The first objective became freeing Dodon from under Plahotniuc’s control and protecting the Socialist Party from the fate that befell all of Plahotniuc’s coalition allies, one by one without exception—namely, the loss of their voters and political destruction of their leaders. Dodon evidenced a higher degree of dependence on Plahotniuc than on Moscow (local politics classically prevailing over foreign policy); and while deeply resentful of Plahotniuc’s control, Dodon appeared fearful of retaliation if he moved to break free from it. Moscow, therefore, moved to safeguard Dodon and his Socialist Party from the trap of a Plahotniuc-controlled coalition. Kozak’s urgent intervention—like that of his Western counterparts (see above)—was calendar-driven: the Moldovan coalition had to be formed by the constitutionally mandated deadline of June 9 (in the event, it was announced on June 8).
Moscow’s other objective is to test a new model for regulating the competition between Russia and the West in this part of Europe, using Moldova’s case to open the way for a solution over Ukraine. Key elements of such a model are implicit in Kozak’s initiative to resolve Moldova’s internal political crisis through consensus with Western diplomats. In the Kremlin’s view, as Kozak represented it in this case (Kommersant, June 3–11, 15, 25), these elements would include:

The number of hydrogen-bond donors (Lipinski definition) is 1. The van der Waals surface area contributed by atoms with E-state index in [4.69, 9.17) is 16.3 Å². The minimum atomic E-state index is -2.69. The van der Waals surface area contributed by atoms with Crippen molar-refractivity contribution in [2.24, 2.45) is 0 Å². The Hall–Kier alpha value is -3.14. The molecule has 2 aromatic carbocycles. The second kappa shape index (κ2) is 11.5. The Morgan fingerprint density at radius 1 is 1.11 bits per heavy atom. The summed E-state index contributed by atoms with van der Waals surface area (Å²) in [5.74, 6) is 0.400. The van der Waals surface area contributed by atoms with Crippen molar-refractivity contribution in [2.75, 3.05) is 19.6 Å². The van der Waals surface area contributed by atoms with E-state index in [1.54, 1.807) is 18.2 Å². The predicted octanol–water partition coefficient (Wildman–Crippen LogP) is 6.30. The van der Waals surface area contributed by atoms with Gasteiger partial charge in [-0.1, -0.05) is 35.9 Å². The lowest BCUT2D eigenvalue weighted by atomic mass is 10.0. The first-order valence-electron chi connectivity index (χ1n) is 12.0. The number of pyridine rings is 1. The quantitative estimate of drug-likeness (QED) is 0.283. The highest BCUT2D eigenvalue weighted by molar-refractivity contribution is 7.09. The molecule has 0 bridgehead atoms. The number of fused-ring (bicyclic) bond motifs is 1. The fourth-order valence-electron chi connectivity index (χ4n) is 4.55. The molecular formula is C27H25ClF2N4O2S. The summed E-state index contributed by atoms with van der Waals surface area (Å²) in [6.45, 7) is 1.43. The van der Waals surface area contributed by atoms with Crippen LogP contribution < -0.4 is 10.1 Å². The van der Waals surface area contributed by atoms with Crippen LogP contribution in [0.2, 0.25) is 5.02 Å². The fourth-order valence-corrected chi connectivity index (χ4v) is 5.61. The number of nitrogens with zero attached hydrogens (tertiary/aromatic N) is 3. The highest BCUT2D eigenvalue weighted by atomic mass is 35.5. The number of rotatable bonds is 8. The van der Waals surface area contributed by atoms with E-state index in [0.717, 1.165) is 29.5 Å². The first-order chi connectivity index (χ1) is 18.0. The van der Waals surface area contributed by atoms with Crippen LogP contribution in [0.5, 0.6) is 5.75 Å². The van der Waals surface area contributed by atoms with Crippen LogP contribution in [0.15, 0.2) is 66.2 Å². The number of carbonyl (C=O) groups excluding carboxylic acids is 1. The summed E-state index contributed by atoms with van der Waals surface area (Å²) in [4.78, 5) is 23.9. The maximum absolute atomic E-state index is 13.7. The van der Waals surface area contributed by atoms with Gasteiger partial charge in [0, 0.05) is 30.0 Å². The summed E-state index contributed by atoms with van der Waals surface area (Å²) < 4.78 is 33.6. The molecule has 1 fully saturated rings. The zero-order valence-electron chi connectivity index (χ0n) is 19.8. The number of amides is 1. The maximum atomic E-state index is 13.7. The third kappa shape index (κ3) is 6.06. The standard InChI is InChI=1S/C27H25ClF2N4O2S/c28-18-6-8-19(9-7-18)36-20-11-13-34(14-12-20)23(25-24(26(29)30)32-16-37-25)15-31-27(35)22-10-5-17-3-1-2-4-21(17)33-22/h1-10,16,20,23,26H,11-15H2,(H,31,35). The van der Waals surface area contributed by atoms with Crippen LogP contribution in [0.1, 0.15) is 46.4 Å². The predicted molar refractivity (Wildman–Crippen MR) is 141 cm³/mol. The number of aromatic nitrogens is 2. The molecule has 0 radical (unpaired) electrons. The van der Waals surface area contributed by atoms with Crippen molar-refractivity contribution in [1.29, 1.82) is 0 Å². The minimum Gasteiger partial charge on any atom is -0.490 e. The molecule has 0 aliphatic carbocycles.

1) Russia acting together with Western diplomacy, not against it or around it, at least as long as it deems necessary; 2) the formation of a local coalition of pro-Western and pro-Russia parties in parliament and government, leading ultimately (only at the crowning stage) to a constitutional settlement of the “frozen” conflict (Transnistria in this case); 3) a balance of power between the coalition’s parties, to be determined through internationally overseen elections; 4) official suspension of geopolitical competition between Russia and the West over the country, both externally and at the level of local political forces; 5) continuation (or, in Moldova’s case, resumption) of Western economic assistance to the country, potentially increasing Western assistance after the reintegration of the secessionist territory; 6) lifting of Russia’s economic sanctions on the country; 7) the secessionist territory to enjoy a special status that would be (or at least look) locally generated and would be approved by Russia and Western powers in concert; 8) a three-tiered compromise (within the country’s political system, between the center and the breakaway territory, and among the great powers) that would undergird a status of nonalignment for the country.